Employees are thinking more about what they need to do to retire securely, but their savings habits are making that goal difficult. That’s what Financial Finesse, an independent educational company that counsels employees at more than 400 organizations about financial matters, found when it compiled its “State of U.S. Employee Retirement Preparedness” report.
The report reveals some positive developments: Over the past year, more employees are inquiring about retirement planning issues with the company’s on-staff CFPs. Specifically, they want to know how much they need to save and where to put their money. Retirement workshop attendance has increased, as is the number of employees running a retirement projection.
Further, the percentage of employees participating in an employer-sponsored retirement plan ticked up from 91 percent in 2011 to 92 percent this year. Contributions to a traditional or Roth IRA is up, rising from 21 percent in the second quarter of 2011 to 25 percent in Q2 ’12.
Yet, the report also noted that while employees are more aware of retirement planning issues today, they fall short in taking the concrete steps to make that happen. The percentage of employees who contribute enough to get a match from their employer dropped from 85 percent in 2011 to 78 percent in 2012. Also rising was the percentage of employees taking a hardship withdrawal or loan from their 401(k)‑27 percent last year to 34 percent.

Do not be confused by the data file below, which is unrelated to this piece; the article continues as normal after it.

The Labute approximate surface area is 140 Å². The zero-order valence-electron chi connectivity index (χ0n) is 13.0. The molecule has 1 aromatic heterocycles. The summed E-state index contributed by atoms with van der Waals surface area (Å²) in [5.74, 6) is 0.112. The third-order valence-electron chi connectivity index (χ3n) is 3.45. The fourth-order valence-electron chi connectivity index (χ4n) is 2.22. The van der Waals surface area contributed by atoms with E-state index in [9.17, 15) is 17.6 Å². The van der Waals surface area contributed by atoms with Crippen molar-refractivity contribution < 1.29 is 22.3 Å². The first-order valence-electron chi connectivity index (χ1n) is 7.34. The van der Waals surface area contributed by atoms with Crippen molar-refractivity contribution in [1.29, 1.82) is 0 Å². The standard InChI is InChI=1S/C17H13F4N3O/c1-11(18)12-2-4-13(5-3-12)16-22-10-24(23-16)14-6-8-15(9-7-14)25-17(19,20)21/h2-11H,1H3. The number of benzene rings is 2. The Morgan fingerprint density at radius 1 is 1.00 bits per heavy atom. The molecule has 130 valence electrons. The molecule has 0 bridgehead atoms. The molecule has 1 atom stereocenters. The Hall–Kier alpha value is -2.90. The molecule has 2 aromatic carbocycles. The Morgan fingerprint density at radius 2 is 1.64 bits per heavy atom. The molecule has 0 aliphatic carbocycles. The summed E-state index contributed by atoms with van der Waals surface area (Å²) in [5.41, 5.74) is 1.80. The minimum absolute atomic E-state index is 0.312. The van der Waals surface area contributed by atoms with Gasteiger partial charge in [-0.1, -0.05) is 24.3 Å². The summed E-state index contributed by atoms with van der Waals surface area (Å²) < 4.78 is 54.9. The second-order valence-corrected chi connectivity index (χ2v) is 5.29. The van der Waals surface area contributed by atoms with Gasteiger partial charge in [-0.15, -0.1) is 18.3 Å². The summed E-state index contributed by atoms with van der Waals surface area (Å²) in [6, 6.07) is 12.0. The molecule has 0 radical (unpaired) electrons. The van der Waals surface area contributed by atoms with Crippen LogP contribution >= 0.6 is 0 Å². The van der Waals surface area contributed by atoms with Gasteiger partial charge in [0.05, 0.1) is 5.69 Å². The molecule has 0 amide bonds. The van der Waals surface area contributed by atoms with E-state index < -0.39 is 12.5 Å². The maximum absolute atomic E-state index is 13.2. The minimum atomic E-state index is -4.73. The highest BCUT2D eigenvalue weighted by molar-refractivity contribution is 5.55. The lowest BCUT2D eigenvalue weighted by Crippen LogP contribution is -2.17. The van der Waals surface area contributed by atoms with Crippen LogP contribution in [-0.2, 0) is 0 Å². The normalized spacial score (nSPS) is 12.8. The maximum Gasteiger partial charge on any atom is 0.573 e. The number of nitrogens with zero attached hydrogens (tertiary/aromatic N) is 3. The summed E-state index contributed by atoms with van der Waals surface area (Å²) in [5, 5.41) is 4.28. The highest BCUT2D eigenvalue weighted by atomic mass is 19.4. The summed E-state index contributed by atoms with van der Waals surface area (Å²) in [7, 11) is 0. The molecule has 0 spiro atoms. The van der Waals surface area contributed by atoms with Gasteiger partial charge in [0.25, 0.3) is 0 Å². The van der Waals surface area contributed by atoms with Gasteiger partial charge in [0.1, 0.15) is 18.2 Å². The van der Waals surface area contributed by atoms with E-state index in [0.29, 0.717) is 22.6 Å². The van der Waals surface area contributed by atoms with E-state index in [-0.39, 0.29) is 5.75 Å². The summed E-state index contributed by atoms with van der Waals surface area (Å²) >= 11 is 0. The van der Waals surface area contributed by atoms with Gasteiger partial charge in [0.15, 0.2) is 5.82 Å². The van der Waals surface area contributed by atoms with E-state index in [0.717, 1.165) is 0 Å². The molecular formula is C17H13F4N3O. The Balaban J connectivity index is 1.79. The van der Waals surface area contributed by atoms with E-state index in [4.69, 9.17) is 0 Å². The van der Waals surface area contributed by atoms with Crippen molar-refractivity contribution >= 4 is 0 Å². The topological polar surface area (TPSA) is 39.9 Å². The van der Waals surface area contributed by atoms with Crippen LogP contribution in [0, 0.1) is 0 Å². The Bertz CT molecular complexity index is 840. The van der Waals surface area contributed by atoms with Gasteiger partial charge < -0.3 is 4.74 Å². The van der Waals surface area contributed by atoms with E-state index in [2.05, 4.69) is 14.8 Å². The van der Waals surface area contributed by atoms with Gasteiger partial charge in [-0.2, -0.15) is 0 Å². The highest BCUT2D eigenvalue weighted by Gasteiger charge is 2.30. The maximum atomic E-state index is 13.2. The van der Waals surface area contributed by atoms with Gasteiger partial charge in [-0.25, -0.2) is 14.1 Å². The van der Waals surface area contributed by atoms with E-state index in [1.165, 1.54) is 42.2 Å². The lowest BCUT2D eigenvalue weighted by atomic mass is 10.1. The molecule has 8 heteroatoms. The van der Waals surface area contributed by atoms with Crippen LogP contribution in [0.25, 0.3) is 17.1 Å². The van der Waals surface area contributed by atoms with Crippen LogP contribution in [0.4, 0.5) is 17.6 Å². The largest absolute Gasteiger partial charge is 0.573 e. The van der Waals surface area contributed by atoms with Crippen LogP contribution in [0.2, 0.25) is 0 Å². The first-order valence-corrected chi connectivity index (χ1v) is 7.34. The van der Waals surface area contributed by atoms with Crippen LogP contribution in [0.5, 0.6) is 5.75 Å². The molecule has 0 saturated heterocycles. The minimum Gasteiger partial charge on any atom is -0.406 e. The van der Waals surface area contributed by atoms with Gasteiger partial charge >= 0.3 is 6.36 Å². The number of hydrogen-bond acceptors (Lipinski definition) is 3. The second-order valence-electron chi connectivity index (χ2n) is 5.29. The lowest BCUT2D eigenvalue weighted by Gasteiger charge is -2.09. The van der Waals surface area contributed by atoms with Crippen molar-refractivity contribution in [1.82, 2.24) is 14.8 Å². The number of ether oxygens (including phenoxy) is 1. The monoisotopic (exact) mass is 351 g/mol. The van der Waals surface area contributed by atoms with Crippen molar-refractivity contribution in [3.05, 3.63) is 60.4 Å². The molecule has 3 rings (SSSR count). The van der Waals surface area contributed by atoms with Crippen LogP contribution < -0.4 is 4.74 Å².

Only 18 percent of employees feel they are on rack to replace 80 percent of their income so they can experience a comfortable retirement. That does, however, represent an increase from 14 percent reporting the same last year.
Of those who have yet to consider retirement planning, 74 percent have failed to take the first stride in the process, which is to calculate how much they should save and invest to fund their retirement.
Personal money management skills are lagging as well. Forty-nine percent report having an emergency fund to cover unexpected expenses, down from 53 percent last year. When asked if they had a handle on their cash flow so they spend less than they make each month, 67 percent replied in the affirmative this year versus 71 percent in 2011.
Broken down by age groups, the study found that those age 30-44 were the least prepared for retirement, with less than a majority reporting having an emergency fund or paying off their credit card balances in full. But this younger cohort has the advantage of having more time to save for retirement, the report noted.
In a statement, Liz Davidson, founder and CEO of Financial Finesse, said that despite some positive movements, current workers must boost their savings if they want to spend their golden years free of financial worry. “The needle is moving, but not fast enough to counter long-term economic challenges that are requiring employees to save significantly more than in previous decades to retire comfortably,” she stated. Factors such as health-care costs, inflation, taxes and longer life expectancy will all have an impact on retirement preparations, she noted.